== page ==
Jonathan Elliott, managing director of Make It Cheaper, commented: "You only have to feel the heat of a mobile phone charger to know that it's still sucking up electricity even when it's not attached to your phone.
"And leaving a PC monitor on all night wastes enough energy to microwave six cold turkey dinners. With most office equipment, off doesn't actually mean off anymore.
"As a business we care about people wasting money. Anecdotal evidence suggests that if people were not told to switch things off, they wouldn't get shut off. It is probably down to inertia, as most people are now working long hours and are dealing with terrible public transport, and therefore most people just want to get home.
"Some large companies are installing energy management systems to monitor who is leaving their computers on overnight. But in reality smaller businesses have got more important things to worry about than energy management systems. Our advice is it that it is a massive waste of money, so make sure someone is switching off your equipment. Don't turn off the heating, but instead turn the thermostat down. Everything that is not being used should be turned off completely."
Obviously you will need to leave the majority of your production servers and phone systems on - especially for webservices, faxes & voicemail and remote users who need access over the Christmas period. But there is no reason to leave desktops, printers, scanners and other peripherals on.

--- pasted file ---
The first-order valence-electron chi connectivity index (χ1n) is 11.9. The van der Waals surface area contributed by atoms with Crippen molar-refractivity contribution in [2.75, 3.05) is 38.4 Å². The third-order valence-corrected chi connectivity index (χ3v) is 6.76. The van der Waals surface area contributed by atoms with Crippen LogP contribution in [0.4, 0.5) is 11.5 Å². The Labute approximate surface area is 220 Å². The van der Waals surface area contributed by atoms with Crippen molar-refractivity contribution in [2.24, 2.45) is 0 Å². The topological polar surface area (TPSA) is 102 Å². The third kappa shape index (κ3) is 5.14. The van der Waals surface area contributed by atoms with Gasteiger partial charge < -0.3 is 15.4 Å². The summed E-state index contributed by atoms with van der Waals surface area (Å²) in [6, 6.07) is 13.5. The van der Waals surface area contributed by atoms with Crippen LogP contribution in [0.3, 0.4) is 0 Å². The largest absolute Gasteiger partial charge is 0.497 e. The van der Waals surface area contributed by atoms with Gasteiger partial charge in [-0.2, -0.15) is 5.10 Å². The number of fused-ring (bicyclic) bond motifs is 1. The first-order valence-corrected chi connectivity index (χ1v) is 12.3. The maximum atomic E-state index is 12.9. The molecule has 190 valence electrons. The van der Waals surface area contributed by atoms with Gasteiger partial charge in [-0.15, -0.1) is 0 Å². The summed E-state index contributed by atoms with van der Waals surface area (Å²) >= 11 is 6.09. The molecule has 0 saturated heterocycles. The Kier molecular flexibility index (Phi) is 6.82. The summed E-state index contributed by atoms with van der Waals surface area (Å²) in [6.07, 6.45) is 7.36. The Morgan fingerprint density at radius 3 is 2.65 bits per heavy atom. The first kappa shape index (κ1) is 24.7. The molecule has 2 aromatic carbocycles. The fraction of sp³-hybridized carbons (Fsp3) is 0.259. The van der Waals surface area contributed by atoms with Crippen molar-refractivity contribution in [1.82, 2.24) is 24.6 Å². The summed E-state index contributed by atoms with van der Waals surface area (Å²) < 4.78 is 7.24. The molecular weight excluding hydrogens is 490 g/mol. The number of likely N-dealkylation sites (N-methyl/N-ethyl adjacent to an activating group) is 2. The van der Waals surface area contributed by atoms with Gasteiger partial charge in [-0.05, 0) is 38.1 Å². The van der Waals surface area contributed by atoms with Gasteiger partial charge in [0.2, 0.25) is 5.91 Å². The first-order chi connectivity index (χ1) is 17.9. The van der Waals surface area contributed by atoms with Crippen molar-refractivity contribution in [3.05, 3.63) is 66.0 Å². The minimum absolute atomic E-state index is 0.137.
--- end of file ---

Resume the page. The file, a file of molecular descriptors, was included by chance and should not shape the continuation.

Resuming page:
The last one to leave the office on Christmas eve should switch off all unnecessary equipment and save their business some money!
As a CIO at a company whose sole purpose is to save businesses money, I have to set an example and consider all possible options to save energy. I have the following recommendations:
- You may want to consider power option settings in Group policy for standard desktop users.
- You should consider using virtual servers rather than physical ones - we use VMWare Server 2 for many of our production servers at Make It Cheaper (http://www.vmware.com/products/server/). Blade servers are also much more efficient. Another benefit is cooler and more efficient servers mean the server room requires less air conditioning - saving more energy.
- Use thin client applications and consider cloud based computing. We are developing thin client (browser based) in-house applications for Sales and Operations - this will in time allow us to move away from full desktop PC's to thin client desktops for all users - again saving energy (and money).
- You should try and purchase equipment that features the ENERGY STAR eco-label as much as possible.
- You should look at simple and cost effective products like ByeBye Standby (http://www.byebyestandby.com) - which allow you to switch off equipment using a remote control. Remember equipment on standby is still using energy.